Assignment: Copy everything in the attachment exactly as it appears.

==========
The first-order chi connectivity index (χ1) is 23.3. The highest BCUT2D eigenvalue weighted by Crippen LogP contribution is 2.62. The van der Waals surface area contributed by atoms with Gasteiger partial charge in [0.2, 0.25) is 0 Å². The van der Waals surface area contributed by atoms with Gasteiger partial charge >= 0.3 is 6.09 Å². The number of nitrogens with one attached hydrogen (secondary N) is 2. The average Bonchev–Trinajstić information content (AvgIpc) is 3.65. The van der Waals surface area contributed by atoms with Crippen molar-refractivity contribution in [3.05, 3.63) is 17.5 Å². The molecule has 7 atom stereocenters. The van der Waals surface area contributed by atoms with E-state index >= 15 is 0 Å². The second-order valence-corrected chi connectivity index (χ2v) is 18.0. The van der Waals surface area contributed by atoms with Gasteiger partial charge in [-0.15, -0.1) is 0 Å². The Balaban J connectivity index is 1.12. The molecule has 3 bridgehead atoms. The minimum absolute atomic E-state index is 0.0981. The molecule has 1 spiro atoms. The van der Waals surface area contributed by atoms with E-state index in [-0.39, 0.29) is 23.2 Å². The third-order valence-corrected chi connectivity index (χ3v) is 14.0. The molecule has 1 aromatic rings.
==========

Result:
The first-order chi connectivity index (χ1) is 23.3. The highest BCUT2D eigenvalue weighted by Crippen LogP contribution is 2.62. The van der Waals surface area contributed by atoms with Gasteiger partial charge in [0.2, 0.25) is 0 Å². The van der Waals surface area contributed by atoms with Gasteiger partial charge >= 0.3 is 6.09 Å². The number of nitrogens with one attached hydrogen (secondary N) is 2. The average Bonchev–Trinajstić information content (AvgIpc) is 3.65. The van der Waals surface area contributed by atoms with Crippen molar-refractivity contribution in [3.05, 3.63) is 17.5 Å². The molecule has 7 atom stereocenters. The van der Waals surface area contributed by atoms with E-state index >= 15 is 0 Å². The second-order valence-corrected chi connectivity index (χ2v) is 18.0. The van der Waals surface area contributed by atoms with Gasteiger partial charge in [-0.15, -0.1) is 0 Å². The Balaban J connectivity index is 1.12. The molecule has 3 bridgehead atoms. The minimum absolute atomic E-state index is 0.0981. The molecule has 1 spiro atoms. The van der Waals surface area contributed by atoms with E-state index in [-0.39, 0.29) is 23.2 Å². The third-order valence-corrected chi connectivity index (χ3v) is 14.0. The molecule has 1 aromatic rings.